If you are into surfing, the summer months are perfect for beginners, with more experienced surfers able to catch some bigger waves by venturing out a little farther past the reef. There is no shade at this beach, so pack in lots of sunscreen and hats, umbrellas and water. This beach does not have lifeguards, so use caution with younger children.
If you are staying at the Kiahuna Plantation Resort, Kauai, you may find yourself in an oceanfront condo, with a beautiful beach right outside your door.
Kiahuna Beach parking
Parking can be found, the best spot is located at the east end of the Sheraton, with washrooms and showers nearby.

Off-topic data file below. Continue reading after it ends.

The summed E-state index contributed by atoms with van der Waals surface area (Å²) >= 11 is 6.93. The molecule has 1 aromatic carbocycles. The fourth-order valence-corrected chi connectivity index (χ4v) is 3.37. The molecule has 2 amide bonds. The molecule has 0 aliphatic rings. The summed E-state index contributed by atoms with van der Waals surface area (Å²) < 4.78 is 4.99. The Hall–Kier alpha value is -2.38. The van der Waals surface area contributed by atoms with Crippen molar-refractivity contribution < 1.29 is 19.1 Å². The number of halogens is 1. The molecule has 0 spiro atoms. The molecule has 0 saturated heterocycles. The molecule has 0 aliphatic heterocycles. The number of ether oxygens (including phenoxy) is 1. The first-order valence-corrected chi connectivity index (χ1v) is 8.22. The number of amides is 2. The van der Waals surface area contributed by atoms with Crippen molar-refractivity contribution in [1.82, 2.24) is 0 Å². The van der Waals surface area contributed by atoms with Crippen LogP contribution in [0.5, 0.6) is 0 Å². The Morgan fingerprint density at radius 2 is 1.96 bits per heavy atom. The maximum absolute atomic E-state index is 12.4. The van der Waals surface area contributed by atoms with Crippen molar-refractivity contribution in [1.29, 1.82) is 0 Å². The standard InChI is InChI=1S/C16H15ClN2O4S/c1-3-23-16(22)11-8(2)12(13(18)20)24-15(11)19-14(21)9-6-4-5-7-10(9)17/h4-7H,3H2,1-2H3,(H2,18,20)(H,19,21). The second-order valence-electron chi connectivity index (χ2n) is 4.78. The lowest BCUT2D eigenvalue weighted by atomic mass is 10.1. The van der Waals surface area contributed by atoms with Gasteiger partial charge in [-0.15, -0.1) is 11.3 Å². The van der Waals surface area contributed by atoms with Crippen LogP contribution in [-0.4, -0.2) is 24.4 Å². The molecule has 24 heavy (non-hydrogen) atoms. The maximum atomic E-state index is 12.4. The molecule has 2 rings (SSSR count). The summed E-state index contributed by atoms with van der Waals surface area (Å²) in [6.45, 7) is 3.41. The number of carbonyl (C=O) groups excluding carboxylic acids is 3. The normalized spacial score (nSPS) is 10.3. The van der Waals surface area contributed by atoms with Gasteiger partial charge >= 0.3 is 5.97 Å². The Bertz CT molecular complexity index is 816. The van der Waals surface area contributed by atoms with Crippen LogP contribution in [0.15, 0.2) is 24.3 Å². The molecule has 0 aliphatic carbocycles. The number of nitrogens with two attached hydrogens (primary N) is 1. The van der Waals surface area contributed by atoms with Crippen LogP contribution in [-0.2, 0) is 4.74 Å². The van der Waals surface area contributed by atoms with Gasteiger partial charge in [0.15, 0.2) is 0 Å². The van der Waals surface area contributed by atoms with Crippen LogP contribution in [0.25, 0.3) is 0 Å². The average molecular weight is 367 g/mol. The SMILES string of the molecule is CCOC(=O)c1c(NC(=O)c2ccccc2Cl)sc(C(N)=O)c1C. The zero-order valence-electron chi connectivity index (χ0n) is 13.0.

Mahaulepu Beach is about a two mile road trip from the end of Poipu Road. If you travel east on the dirt cane field road to the main cane haul road intersection, you will turn right. Check the security shack, as that is where the beach hours are posted, with beach access closing at 6pm.
Grove Farm Company opens a gate in the early morning and closes it in the evening so it is important that you follow their direction and only visit during opening hours.
Here you will find a remote, but gorgeous stretch of golden sand, making this popular with locals and visitors who like windsurfing, swimming, fishing, snorkeling or just sunbathing. This is a section of wild coastline, with geological and cultural sites, encompassing Maha’ulepu trails, places, plants as well as animal life. As a unique heritage site, it reveals over 5 million years of continuous history, and is sacred and legendary to native Hawaiians, who are ancestrally connected, and still use this area to fish and gather.